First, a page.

In this roundup: cost savings in e-disccovery, an argument against using decision trees for litigation risk analysis; how White & Case promotes working virtually; the first legal market “mashup”; and more bad proposed bar rules. 

E-Discovery (EED)
E-Mail Analytics Eases Burden of Discovery in (10/3/06) discusses the value of software to review e-mail in discovery. A comment toward the end indicates the cost savings possible: “Using e-mail analytics can pay off in spades for companies that deal with lots of litigation. For example, ‘Year to date, Lehman Brothers’ legal spend is down 21 percent, and they’re averaging a 69 percent savings using (our software) versus a traditional law-firm managed review’ says Michael Korch, product marketing manager of Attenex.” Numbers like that should get the attention of GC. The article lists some but not all available products; for example, I noticed that Cataphora was not mentioned.

Decision Trees
Quantitative Techniques for Case Evaluation and Their Limitations by Louis M. Solomon in Metropolitan Corporate Counsel (Oct 2006) suggests that litigation risk analysis using decision trees is not always appropriate because it sometimes is impossible to quantify all of the variables. Perhaps true, but given how infrequently decision trees are used, I’d rather see articles extolling their virtues!

Working Virtually
At least one law firm seems to get the message that working virtually benefits both the firm and lawyers. Creating Win-Win Flexible Work Arrangements in (10/4/06) describes White & Case’s approach to fostering a flexible work environment: “Employers recognize that giving employees the flexibility to balance work and personal obligations can help increase the retention of experienced and valuable staff, assist in recruiting and diversity efforts, boost employee loyalty, productivity and collegiality, and enhance overall corporate image.” Telecommuting regularly is an option at W&C. The article describes organizational and cultural steps required to support flexible work environments.

Legal Tech Mashup
Web 2.0 has been in the news a lot. Mashups a bit less so. A Mashup combines data and services from multiple sources. Mashups to Re-Map the Legal Tech Market? in (Oct 10, 2006) describes what is likely the first legal tech Google mashup: combining matter management data with Google maps to show the geographic distribution of cases. The article notes that other potentially useful legal apps of map mashups include claims tracking and fraud detection. I think that there is potential for law firm marketers to mashup their contact data with Google maps to better understand the actual geographic distribution of their key clients.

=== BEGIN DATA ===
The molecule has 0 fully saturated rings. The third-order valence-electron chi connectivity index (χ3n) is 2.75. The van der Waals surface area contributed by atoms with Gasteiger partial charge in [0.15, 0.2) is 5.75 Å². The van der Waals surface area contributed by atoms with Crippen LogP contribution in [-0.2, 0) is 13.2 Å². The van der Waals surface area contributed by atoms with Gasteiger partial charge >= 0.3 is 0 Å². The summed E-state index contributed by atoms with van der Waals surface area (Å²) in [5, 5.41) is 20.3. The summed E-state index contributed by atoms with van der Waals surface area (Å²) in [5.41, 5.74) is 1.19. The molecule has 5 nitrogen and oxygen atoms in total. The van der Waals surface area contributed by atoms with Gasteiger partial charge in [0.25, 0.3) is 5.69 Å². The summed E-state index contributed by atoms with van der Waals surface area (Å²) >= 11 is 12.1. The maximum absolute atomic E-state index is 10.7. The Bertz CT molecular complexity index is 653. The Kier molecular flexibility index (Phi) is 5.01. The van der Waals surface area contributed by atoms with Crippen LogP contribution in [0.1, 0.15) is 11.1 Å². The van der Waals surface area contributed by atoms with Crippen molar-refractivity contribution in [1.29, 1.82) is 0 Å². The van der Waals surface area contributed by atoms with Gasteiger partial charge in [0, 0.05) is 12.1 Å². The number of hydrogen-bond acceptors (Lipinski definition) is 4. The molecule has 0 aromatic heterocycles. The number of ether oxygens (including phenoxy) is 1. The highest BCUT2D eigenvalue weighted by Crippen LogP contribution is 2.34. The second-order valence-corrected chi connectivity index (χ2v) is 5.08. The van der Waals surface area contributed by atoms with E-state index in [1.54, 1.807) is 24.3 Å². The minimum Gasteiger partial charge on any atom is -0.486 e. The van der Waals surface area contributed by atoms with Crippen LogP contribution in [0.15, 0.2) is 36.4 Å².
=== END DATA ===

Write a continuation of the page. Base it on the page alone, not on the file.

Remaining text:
Will Law Firm Blogs Be Regulated as Advertising? reports that “New York is reviewing its lawyer advertising rules, and some of the proposed changes are making bloggers nervous. In trying to formulate rules to encompass everything from print ads to Internet pop-ups, a group of presiding justices last spring broadened its rules on lawyer advertising. The state has delayed implementation of any changes until after a comment period, which was extended last month. The changes would pertain not only to New York firms but, significantly, to out-of-state attorneys advertising in New York.” My personal editorial opinion: this is another example of ill-advised “consumer protection.” Isn’t the right question: “Do lawyer blogs help or harm consumers on balance.” My guess is that far more are helped than are hurt. Regulators ought to have empirical data to support proposed new regs and then a transparent method by which they weigh benefits, harms, and risks.